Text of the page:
Making sense of the horrific Great Hunger
History: John Mitchel, Ulster, and The Great Irish Famine, Edited by Patrick Fitzgerald and Anthony Russell, Irish Academic Press, €22.99
'The Almighty indeed sent the potato blight. But the English created the famine." This infamous phrase was coined by the outspoken journalist, writer, and Fenian, John Mitchel, back in the mid-19th century. It became instrumental in shaping anti-English sentiment in Irish Republican circles for generations. Mitchel's emotive and seditious writing was made most famous in his 1876 book, The Last Conquest of Ireland.
Much of Mitchel's writing depicted Charles Trevelyan, the Permanent Secretary to the Treasury in Whitehall, as a genocidal-inflicting monster, who purposely attempted to eradicate the Celtic race. "I saw Trevelyan's claw in the virtues of children. His red tape would draw them to death: in his government laboratory he had prepared for them the typhus poison," Mitchel wrote in 1847, after seeing the horrors of the famine himself first hand. Mitchel features in two long essays from this slim collection, which are based on research presented at the annual Great Famine Commemoration in 2015. As James Quinn posits in one of these, Mitchel's main arguments on the famine may have avoided key facts, been prone to hyperbole, metaphor, exaggeration, and intense subjectivity, "but they did contain an element of truth".
Namely, Mitchel's argument about food exports in famine Ireland. Had these been stopped after the disastrous harvest of 1846 - and before the import of large quantities of foreign grain in 1847 - then some of the worst effects of the famine might have been alleviated.
Quinn also notes that Mitchel's opposition to landlordism and unrestricted capitalism led left-wing Republicans - such as James Connolly - to praise him as a pioneering social radical.
Historians such as Sir Richard Evans, Roy Foster, and John Kelly have all been highly critical of the British political and social elite during famine times. But the depiction of British bureaucrats from Whitehall and Westminster of the 1840s as genocidal demons, has generally not found favour with any of them. And Mitchel has become something of a bete noire figure in scholarly circles. Some historians, however, have taken Mitchel's word as gospel. Tim Pat Coogan, in his 2013 book, The Famine Plot, claimed that what happened in Ireland during the famine conforms to the definitions of genocide as laid out by the United Nations in 1948. Anthony Russell writes here that "Coogan's book reignited an interest and belief in Mitchel's enormously effective propaganda."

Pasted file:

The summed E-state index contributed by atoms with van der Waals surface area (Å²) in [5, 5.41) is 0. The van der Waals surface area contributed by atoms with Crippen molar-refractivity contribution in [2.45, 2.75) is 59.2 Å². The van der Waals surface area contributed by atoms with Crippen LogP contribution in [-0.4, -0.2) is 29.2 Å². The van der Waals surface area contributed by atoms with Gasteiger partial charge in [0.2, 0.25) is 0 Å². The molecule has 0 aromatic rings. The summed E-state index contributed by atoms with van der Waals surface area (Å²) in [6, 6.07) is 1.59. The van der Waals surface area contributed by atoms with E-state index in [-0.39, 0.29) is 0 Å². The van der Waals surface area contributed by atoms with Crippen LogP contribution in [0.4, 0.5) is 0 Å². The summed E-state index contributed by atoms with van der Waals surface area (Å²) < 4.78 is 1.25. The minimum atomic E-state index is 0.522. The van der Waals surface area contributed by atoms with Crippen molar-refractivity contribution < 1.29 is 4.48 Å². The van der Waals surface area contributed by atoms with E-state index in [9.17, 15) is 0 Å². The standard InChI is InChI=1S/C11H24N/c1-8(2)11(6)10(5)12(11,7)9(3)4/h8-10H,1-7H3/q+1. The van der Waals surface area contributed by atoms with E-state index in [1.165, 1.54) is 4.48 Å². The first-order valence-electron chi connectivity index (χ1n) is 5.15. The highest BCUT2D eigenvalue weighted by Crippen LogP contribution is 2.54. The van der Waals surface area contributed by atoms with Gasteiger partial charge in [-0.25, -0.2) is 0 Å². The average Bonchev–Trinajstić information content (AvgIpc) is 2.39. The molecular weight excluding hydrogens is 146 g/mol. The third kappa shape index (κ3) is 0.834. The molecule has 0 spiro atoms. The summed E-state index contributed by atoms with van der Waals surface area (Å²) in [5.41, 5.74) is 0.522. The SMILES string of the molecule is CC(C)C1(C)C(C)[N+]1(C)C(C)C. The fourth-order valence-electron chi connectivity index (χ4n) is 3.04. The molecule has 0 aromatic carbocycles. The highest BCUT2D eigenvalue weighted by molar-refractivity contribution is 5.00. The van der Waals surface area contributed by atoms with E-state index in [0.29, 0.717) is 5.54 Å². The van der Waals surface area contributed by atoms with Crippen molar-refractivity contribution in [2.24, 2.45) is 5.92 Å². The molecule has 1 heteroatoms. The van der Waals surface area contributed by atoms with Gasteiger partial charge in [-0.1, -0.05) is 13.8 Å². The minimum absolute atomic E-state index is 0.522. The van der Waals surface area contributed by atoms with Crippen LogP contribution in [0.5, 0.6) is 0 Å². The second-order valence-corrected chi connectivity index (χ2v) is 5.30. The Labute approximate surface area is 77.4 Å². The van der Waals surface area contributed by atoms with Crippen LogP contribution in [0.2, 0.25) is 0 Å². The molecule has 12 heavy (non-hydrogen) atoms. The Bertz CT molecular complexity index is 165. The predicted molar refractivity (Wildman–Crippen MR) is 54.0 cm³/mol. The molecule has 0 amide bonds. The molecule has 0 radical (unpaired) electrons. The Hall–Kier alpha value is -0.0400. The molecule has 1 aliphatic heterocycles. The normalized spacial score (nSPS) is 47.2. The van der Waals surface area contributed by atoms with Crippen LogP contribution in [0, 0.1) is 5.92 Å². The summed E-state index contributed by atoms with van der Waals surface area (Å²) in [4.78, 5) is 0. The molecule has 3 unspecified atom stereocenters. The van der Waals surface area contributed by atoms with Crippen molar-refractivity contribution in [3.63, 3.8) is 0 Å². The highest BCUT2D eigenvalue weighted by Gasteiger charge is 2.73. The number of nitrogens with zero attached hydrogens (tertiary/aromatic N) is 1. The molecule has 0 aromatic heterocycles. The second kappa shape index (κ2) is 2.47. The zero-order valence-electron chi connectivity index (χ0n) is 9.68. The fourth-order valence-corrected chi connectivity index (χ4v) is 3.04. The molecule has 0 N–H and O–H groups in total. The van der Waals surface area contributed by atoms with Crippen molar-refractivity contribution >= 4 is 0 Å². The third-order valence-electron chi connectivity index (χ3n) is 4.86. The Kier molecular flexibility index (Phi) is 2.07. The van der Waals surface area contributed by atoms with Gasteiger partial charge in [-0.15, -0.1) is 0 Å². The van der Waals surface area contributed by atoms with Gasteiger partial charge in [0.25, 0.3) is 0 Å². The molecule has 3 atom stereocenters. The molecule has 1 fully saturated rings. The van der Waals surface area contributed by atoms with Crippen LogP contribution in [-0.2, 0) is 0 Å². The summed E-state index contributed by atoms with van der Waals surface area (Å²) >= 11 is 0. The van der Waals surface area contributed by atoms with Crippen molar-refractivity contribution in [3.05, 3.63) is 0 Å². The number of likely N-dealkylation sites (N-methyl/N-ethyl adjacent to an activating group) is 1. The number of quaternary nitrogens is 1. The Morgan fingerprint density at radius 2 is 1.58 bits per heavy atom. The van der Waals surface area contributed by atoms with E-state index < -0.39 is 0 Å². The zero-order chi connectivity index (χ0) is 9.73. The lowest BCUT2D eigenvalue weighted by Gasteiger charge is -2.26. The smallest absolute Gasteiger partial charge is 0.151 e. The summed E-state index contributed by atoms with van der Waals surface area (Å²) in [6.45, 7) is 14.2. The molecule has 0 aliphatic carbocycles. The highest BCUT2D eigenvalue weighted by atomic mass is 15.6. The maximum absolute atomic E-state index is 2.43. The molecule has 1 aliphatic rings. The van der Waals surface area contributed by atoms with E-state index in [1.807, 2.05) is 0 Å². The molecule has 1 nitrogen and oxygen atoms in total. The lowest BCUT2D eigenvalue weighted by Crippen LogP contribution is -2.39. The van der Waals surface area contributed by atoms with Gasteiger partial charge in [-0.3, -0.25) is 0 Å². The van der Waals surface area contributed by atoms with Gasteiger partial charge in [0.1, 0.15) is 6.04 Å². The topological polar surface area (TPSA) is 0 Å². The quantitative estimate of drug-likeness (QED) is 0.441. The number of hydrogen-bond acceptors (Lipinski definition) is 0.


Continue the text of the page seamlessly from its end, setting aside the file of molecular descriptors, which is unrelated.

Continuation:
A number of polemics here focus considerable attention and time on Ulster: it escaped with much less of a death toll during the famine than the other three provinces. Mainly because it had a far more organised, modernised, and diversified economy.
As the cotton industry declined in the early 19th century, the province invested capital back into the linen industry, which yielded huge profits in return. So, by the time the famine came along, landed proprietors in Ulster were less likely to evict tenants when the crisis struck.
Elsewhere, Patrick Fitzgerald also offers some interesting data on previous famines in Ireland. He notes, for instance, that the famine of 1740-1 witnessed a higher rate of mortality, nationally, than the Great Famine.
While insightful, balanced, and informative, these essays are probably not the best place to start if you're coming to read about the famine for the first time. Primarily because they are geared to a more scholarly audience.
Consequently, there's a lack of narrative flair, or any kind of emotion contained in the prose which tends - in parts at least - to lean towards a rather academic, dry, and rigid tone and style. For readers looking for a more general overview, I would suggest going for John Kelly's 2012 book, The Graves Are Walking.
Sunday Indo Living